Recent rainy weather combined with intensely humid weather has provided the perfect conditions for funnel web spiders to thrive. This week, the Australian Reptile Park received the BIGGEST funnel web spider they have ever had donated to the program that keepers have dubbed MEGASPIDER. Measuring in at 8cm (the average size is 1-5cm) with fangs that are almost 2cm in length, this sizable spider could bite through a human fingernail.

The Australian Reptile Park regularly encourages members of the public to SAFELY catch funnel web spiders for the Park’s antivenom program. Spiders that have been handed in participate in the vital lifesaving milking program. The venom milked by staff is turned into antivenom which saves up to 300 lives per year. The Australian Reptile Park is the only facility in Australia that milks funnel web spiders for their raw venom to be made into lifesaving antivenom.

The spider arrived to the Australian Reptile Park as a part of the weekly collection from all the drop off points around Sydney, the Central Coast and Newcastle. It was in a Tupperware container without any labels to signify where it came from. Keepers are eager to find out the area in which it came from with hopes of finding more of the large spiders as they produce larger amounts of venom for the antivenom program.

Commenting on the hand-in, Michael Tate, Education Officer of the Australian Reptile Park said, “Having MEGASPIDER handed into the venom program is so amazing, in my 30+ years at the Park, I have never seen a funnel web spider this big! She is unusually large and if we can get the public to hand in more spiders like her, it will only result in more lives being saved due to the huge amount of venom they can produce. We are really keen to find out where she came from in hopes to find more MASSIVE spiders like her.”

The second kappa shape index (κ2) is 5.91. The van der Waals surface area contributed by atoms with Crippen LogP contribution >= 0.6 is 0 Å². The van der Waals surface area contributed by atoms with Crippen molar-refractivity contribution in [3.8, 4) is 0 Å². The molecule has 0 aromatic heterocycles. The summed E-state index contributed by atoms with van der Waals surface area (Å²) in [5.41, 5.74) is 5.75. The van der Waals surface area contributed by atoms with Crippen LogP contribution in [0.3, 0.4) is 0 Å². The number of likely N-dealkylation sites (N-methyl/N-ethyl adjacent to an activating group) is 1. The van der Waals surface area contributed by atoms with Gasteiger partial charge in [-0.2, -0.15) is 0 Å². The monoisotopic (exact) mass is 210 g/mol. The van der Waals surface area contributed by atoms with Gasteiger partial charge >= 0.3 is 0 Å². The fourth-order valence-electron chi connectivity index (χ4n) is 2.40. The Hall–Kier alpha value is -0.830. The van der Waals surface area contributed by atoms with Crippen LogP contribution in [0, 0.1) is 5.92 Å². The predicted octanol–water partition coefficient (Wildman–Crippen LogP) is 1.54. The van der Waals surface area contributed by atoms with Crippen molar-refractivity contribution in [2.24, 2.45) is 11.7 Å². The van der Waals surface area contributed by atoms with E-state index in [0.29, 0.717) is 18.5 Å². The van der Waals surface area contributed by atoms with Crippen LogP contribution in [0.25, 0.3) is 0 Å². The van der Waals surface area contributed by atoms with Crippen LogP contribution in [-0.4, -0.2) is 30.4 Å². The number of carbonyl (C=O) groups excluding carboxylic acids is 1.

Speaking about the drop off points “People can bring any collected spiders to the Reptile Park itself. However, if they can’t get to us, we have drop off zones around Sydney, the Central Coast and Newcastle and all facilities are provided with a spider safety kit to house the spiders until the Australian Reptile Park staff can come and pick them up each week.”

The Australian Reptile Park relies on public donations of funnel web spiders to keep venom supplies ongoing. The funnel web spiders are milked weekly for their raw venom that is sent off to Seqirus in Melbourne to be made into lifesaving antivenom. The Australian Reptile Park is the only facility in Australia that milks the raw venom of the deadly funnel web spider to make into lifesaving antivenom. They also are the sole supplier of terrestrial snake venom to make into antivenom. The venom program is estimated to save up to 300 Australian lives per year and over 25,000 lives in total since it started in the 1950’s.

The Australian Reptile Park website features a safety and capture video online taking viewers through a step by step process in collection and delivery of a funnel web spider.  See Spider First Aid and Drop off Zones online at

Drop off points include:

Sydney – 
Westmead Hospital
Sutherland Hospital
Hornsby Hospital
Brookevale Greencross Vets
Mona Vale Veterinary Hospital
Hawkesbury City Council
Symbio Wildlife Park


Central Coast – 
Australian Reptile Park
Gosford Hospital
Wyong Hospital
Wyoming Veterinary  Hospital
Wyong Hospital


Newcastle – 
John Hunter Hospital